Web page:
Bridge offers standardized, yet customizable, instruction with a focus on time-on-task, which has been proven to be the most important tenet in delivering basic education. The curriculum is developed and then scripted in-house. This takes the burden of planning countless new lessons away from teachers. The scripted curriculum includes step-by-step instructions explaining what teachers should do and say during any given moment of a class. Essentially, Bridge gives pupils access to the types of teachers they would never be able to afford.
Teacher scripts are delivered through data-enabled tablets, which sync with Bridge headquarters, giving them the ability to monitor lesson pacing, recording attendance and tracking assessments in real-time
Bridge also creates their own books, manipulatives, instructional songs and symbols for enforcing positive behavioral management which they are able to produce locally at an extremely low cost.
Okay I get it, there is demand for this, but there is no way you can be profitable by charging me $5 a month!
Let’s clear the air here. This company is definitely for profit. In an industry that has long been the domain of governments, churches and non-profits, Bridge takes an unabashedly capitalist approach. In our RC TOM class, the focus has been on creating and capturing value through the operating process, we have established that the operating model is innovative and has significant competitive advantages, so the big question you must be asking yourself is whether this company is actually profitable and can it be profitable?
To be honest, I have no idea. This is a private company where financials are not disclosed. A few years ago Bridge was looking for growth financing and I looked into the economics of the business. Completely back-of the envelope and “outside-in” analysis showed that Bridge would only break-even at approximately 1 million students and I felt that this number is unattainably high given all the other factors in play.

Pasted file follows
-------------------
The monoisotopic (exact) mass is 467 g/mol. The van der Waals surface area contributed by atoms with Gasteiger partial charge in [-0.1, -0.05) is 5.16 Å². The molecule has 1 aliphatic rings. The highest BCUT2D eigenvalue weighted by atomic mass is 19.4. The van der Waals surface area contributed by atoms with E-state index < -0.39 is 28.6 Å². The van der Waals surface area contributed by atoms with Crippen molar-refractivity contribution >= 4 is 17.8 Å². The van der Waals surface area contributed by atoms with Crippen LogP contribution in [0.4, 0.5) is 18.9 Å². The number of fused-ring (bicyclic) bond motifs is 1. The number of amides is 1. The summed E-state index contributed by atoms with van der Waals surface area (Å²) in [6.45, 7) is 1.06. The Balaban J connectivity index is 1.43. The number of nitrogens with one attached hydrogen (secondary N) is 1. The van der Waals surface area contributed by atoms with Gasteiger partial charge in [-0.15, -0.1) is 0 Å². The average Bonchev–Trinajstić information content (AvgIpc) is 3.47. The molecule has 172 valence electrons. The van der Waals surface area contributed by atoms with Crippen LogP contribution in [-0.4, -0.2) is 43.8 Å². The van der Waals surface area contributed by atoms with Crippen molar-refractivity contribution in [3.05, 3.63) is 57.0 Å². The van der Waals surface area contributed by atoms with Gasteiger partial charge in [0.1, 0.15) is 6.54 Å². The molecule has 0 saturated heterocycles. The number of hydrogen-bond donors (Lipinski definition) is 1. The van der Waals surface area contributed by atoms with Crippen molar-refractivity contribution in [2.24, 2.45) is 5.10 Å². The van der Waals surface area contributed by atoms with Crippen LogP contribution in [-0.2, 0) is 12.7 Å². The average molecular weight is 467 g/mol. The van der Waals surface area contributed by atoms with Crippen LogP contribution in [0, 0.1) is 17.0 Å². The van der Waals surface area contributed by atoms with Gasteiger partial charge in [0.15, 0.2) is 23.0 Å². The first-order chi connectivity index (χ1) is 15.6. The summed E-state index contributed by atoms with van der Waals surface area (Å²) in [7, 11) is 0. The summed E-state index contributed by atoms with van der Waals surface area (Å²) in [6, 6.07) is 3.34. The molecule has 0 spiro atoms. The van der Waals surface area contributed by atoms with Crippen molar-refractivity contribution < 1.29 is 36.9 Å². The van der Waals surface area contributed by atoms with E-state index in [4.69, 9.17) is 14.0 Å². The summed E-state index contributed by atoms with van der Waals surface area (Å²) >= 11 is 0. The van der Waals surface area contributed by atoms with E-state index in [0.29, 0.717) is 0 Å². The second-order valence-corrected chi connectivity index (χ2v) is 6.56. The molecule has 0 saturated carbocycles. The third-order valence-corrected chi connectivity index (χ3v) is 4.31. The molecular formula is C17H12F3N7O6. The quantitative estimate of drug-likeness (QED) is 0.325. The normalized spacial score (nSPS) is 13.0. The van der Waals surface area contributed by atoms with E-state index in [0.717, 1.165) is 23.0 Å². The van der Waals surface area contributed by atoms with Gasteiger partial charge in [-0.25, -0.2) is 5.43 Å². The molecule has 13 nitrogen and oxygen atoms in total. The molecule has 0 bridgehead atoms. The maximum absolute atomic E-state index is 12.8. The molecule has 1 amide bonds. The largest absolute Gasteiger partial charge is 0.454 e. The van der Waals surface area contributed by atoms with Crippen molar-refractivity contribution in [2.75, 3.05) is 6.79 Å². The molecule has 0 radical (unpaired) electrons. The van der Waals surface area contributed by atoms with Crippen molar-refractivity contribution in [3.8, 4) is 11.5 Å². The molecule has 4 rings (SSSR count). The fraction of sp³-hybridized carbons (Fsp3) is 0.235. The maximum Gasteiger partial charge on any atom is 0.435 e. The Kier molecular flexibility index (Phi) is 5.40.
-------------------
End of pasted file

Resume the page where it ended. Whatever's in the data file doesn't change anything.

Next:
However, people much smarter and successful than myself have indeed invested in Bridge International Academies.
So what do you think? Clearly the business model is innovative and the operating model sets this company apart from competitors but can this company achieve their goals of 10 million students by 2025? How many students do you think they need to breakeven? Would you invest in this company today?
Let me know your thoughts in the comments section below …
- People Daily: http://www.mediamaxnetwork.co.ke/people-daily/184821/bridges-top-three-win-us-secondary-school-scholarships/
- NPR: http://www.npr.org/sections/parallels/2013/11/12/243730652/do-for-profit-schools-give-poor-kenyans-a-real-choice
- Euronews: http://www.euronews.com/2015/10/30/innovative-education-ideas-reap-rewards-and-awards-in-kenya-and-ghana/
- Bridge International Academies: http://www.bridgeinternationalacademies.com
- BBC: http://www.bbc.co.uk/programmes/p032sj0r#play
- Harvard Business Review: https://hbr.org/2015/08/to-really-help-the-global-poor-create-technology-theyll-pay-for?utm_source=Socialflow&utm_medium=Tweet&utm_campaign=Socialflow
- Wall Street Journal: http://blogs.wsj.com/frontiers/2015/07/29/east-africa-emerges-as-global-hub-for-impact-investing/
- Entrepreneur: http://www.entrepreneur.com/article/240341
- Forbes: http://www.forbes.com/sites/singularity/2014/06/02/an-ideas-exchange-for-solving-humanitys-grand-challenges/
- Next Billion: http://nextbillion.net/cashless-education/